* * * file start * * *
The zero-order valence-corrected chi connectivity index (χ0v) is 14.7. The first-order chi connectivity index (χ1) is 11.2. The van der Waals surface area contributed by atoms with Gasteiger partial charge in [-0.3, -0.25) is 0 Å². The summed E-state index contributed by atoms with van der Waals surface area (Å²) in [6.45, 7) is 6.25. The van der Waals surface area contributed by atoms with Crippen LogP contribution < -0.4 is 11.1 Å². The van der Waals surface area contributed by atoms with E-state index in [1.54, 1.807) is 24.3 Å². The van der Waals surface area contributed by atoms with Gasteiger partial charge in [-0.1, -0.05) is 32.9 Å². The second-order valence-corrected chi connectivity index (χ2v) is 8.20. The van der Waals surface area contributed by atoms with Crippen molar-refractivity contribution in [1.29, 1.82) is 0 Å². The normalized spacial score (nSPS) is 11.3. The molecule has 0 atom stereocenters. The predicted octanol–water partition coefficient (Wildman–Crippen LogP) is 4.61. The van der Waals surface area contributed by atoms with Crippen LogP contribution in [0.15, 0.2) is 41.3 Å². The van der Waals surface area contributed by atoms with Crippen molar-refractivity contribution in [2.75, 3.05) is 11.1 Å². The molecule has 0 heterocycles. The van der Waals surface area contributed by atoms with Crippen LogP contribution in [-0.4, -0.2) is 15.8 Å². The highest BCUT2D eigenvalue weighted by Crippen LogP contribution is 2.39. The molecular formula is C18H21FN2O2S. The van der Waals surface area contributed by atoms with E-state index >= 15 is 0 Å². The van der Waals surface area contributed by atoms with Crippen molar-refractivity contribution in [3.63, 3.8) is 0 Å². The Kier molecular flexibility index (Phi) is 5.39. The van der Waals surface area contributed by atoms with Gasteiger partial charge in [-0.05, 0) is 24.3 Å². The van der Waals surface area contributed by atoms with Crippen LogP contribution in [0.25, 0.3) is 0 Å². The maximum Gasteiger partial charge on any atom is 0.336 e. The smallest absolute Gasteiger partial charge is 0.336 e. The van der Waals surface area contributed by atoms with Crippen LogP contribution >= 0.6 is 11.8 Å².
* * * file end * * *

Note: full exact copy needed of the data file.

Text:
The zero-order valence-corrected chi connectivity index (χ0v) is 14.7. The first-order chi connectivity index (χ1) is 11.2. The van der Waals surface area contributed by atoms with Gasteiger partial charge in [-0.3, -0.25) is 0 Å². The summed E-state index contributed by atoms with van der Waals surface area (Å²) in [6.45, 7) is 6.25. The van der Waals surface area contributed by atoms with Crippen LogP contribution < -0.4 is 11.1 Å². The van der Waals surface area contributed by atoms with E-state index in [1.54, 1.807) is 24.3 Å². The van der Waals surface area contributed by atoms with Gasteiger partial charge in [-0.1, -0.05) is 32.9 Å². The second-order valence-corrected chi connectivity index (χ2v) is 8.20. The van der Waals surface area contributed by atoms with Crippen molar-refractivity contribution in [1.29, 1.82) is 0 Å². The normalized spacial score (nSPS) is 11.3. The molecule has 0 atom stereocenters. The predicted octanol–water partition coefficient (Wildman–Crippen LogP) is 4.61. The van der Waals surface area contributed by atoms with Crippen LogP contribution in [0.15, 0.2) is 41.3 Å². The van der Waals surface area contributed by atoms with Crippen molar-refractivity contribution in [2.75, 3.05) is 11.1 Å². The molecule has 0 heterocycles. The van der Waals surface area contributed by atoms with Crippen LogP contribution in [-0.4, -0.2) is 15.8 Å². The highest BCUT2D eigenvalue weighted by Crippen LogP contribution is 2.39. The molecular formula is C18H21FN2O2S. The van der Waals surface area contributed by atoms with E-state index >= 15 is 0 Å². The van der Waals surface area contributed by atoms with Crippen molar-refractivity contribution in [3.63, 3.8) is 0 Å². The Kier molecular flexibility index (Phi) is 5.39. The van der Waals surface area contributed by atoms with Gasteiger partial charge in [-0.05, 0) is 24.3 Å². The van der Waals surface area contributed by atoms with Crippen LogP contribution in [0.25, 0.3) is 0 Å². The maximum Gasteiger partial charge on any atom is 0.336 e. The smallest absolute Gasteiger partial charge is 0.336 e. The van der Waals surface area contributed by atoms with Crippen LogP contribution >= 0.6 is 11.8 Å².